Postone on the specificity of the commodity in capital

by Jehu

Some thoughts on section III of Postone’s essay, The Current Crisis and the Anachronism of Value: A Marxian Reading.

Following on my last post, “What Postone thinks he can explain”, here Postone tackles the specificity of capitalist categories:

“Marx explicitly states in the Grundrisse that his fundamental categories are not transhistorical, but historically specific. Even categories such as money and labor that appear transhistorical because of their abstract and general character, are valid in their abstract generality only for capitalist society, according to Marx.”

Here Postone clarifies that the categories of Capital are not to be understood transhistorically, but only as they appear in the capitalist mode of production.

What does this mean?

In the case of the commodity, Postone explains, Marx “does not refer to commodities, as they might exist in many different kinds of societies.” In the capitalist mode of production the only real commodity immanent (native? peculiar?) to that form of society is labor power. While commodities might be produced in many different forms of society, labor power is the only commodity specific to capitalism.

Postone explains the significance of this specification of the commodity in its capitalist form, i.e., as labor power:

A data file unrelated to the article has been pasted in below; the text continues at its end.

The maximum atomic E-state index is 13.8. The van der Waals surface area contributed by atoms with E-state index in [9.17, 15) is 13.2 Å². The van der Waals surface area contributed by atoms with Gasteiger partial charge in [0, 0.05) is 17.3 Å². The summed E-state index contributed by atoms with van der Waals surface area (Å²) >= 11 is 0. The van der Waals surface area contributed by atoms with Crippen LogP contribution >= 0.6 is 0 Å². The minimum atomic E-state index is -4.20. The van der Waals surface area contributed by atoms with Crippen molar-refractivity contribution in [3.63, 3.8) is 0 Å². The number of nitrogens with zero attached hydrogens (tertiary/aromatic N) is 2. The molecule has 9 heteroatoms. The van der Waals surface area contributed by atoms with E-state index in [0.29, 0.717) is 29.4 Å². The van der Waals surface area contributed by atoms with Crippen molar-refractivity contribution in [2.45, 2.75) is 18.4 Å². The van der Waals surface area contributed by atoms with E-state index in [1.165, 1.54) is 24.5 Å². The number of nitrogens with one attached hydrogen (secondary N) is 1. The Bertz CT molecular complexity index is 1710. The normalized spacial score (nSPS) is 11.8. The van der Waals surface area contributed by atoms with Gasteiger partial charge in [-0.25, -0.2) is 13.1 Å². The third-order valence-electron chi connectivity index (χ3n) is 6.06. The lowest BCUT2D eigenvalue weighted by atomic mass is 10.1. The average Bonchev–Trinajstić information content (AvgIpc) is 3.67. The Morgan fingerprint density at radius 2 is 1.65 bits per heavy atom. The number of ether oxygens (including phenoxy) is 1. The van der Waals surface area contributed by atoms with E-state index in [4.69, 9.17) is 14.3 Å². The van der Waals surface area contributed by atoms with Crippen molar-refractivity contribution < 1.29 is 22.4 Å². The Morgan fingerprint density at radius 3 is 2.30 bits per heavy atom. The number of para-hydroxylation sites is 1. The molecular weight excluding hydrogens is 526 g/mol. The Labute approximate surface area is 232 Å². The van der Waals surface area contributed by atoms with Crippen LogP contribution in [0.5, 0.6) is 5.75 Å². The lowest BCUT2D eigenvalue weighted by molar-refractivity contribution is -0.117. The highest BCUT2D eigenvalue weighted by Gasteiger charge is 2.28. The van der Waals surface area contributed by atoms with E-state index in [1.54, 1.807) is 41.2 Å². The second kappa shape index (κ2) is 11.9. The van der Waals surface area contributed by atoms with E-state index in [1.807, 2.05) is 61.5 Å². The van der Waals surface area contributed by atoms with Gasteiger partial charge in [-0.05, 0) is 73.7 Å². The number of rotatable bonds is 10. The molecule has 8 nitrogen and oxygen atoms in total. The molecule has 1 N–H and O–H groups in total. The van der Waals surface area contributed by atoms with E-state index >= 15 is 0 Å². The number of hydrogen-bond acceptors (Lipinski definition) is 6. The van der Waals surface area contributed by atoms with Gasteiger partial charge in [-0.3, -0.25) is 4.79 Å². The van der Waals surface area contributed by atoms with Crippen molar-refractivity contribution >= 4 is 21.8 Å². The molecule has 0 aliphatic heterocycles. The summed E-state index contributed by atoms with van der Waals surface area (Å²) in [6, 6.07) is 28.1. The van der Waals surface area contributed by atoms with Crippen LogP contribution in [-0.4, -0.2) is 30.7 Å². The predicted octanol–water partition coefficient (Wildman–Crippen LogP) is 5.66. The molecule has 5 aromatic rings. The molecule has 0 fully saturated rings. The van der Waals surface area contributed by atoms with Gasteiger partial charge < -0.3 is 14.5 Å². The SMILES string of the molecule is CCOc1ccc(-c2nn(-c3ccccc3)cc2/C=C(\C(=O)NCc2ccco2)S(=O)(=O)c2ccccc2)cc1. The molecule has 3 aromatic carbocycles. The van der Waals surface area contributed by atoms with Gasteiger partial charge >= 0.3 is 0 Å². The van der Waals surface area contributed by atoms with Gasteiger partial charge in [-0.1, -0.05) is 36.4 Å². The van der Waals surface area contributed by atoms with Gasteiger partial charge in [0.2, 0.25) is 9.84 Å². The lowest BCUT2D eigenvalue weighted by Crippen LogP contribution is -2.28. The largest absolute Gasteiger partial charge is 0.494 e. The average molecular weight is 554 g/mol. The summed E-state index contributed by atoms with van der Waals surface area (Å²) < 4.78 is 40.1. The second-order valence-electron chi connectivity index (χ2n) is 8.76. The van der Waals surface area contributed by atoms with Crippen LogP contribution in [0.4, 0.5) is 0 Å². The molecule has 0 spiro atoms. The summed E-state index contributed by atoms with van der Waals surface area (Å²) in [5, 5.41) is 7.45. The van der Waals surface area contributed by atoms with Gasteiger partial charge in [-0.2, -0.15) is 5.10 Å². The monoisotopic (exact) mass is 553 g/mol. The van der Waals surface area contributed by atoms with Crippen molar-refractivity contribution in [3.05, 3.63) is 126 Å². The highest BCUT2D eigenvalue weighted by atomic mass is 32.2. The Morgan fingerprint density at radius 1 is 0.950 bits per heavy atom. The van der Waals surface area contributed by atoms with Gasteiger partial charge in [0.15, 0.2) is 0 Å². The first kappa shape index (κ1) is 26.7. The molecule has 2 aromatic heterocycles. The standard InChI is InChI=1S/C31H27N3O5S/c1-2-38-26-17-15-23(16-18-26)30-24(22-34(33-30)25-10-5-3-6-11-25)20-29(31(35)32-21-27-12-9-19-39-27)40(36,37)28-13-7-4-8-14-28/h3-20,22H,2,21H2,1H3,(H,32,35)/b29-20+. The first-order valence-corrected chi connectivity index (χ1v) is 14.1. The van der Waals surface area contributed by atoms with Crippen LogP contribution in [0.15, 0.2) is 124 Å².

“Marx takes the term and uses it to refer to the most basic social relation of capitalist society, its fundamental form of social mediation and structuring principle. This form, according to Marx, is characterized by a historically specific dual character (use value and value). He then seeks to unfold the nature and underlying dynamic of capitalist modernity from the dual character of this basic structuring form, from the interactions of its constitutive dimensions. At the heart of his analysis is the idea that labor in capitalism has a unique socially mediating function that is not intrinsic to laboring activity transhistorically.”

The use value of labor power is that it is the sole source of value and surplus value; while the value of labor power is expressed in the wages paid for labor power. What labor in the capitalist mode of production produces, in first place, is the labor power of society, not yards of linen or coats. Under the capitalist mode of production labor is transformed from being simply a means to producing shoes, coats and linen to an activity that mediates [expands?] itself, i.e., to wage labor.

Wage labor is not labor as it is understood transhistorically; it is relentlessly self-expanding labor:

“In Marx’s mature works, then, the notion of the unique centrality of labor to social life is not a transhistorical proposition. Rather, it refers to the historically specific constitution by labor in capitalism of a form of social mediation that fundamentally characterizes that society. By unfolding this mediation, Marx tries to socially ground and elucidate basic features of capitalist modernity, such as its overarching historical dynamic.”


As a side note, Postone gets bonus points here, I think. In my opinion he scores a direct hit on the Soviet mode of production. The one characteristic the Soviet mode of production definitely has in common with the West is that labor power was sold as a commodity. Postone has greatly simplified his problem here.